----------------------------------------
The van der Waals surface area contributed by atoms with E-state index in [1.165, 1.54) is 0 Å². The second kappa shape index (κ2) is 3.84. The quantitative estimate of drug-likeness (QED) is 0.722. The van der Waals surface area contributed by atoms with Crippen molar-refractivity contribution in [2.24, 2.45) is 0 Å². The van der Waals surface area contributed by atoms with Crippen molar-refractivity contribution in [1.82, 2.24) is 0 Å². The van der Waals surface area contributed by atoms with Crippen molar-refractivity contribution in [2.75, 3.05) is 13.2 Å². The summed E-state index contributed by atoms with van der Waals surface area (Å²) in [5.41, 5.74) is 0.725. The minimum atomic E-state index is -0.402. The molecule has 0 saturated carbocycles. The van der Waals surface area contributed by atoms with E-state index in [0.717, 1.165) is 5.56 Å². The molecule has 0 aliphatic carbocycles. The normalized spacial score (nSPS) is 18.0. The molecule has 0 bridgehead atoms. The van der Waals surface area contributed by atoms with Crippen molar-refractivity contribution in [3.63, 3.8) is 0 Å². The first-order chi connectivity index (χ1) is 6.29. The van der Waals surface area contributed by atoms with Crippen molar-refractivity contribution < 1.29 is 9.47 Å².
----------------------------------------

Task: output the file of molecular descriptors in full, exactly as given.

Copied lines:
The van der Waals surface area contributed by atoms with E-state index in [1.165, 1.54) is 0 Å². The second kappa shape index (κ2) is 3.84. The quantitative estimate of drug-likeness (QED) is 0.722. The van der Waals surface area contributed by atoms with Crippen molar-refractivity contribution in [2.24, 2.45) is 0 Å². The van der Waals surface area contributed by atoms with Crippen molar-refractivity contribution in [1.82, 2.24) is 0 Å². The van der Waals surface area contributed by atoms with Crippen molar-refractivity contribution in [2.75, 3.05) is 13.2 Å². The summed E-state index contributed by atoms with van der Waals surface area (Å²) in [5.41, 5.74) is 0.725. The minimum atomic E-state index is -0.402. The molecule has 0 saturated carbocycles. The van der Waals surface area contributed by atoms with E-state index in [0.717, 1.165) is 5.56 Å². The molecule has 0 aliphatic carbocycles. The normalized spacial score (nSPS) is 18.0. The molecule has 0 bridgehead atoms. The van der Waals surface area contributed by atoms with Crippen molar-refractivity contribution in [3.63, 3.8) is 0 Å². The first-order chi connectivity index (χ1) is 6.29. The van der Waals surface area contributed by atoms with Crippen molar-refractivity contribution < 1.29 is 9.47 Å².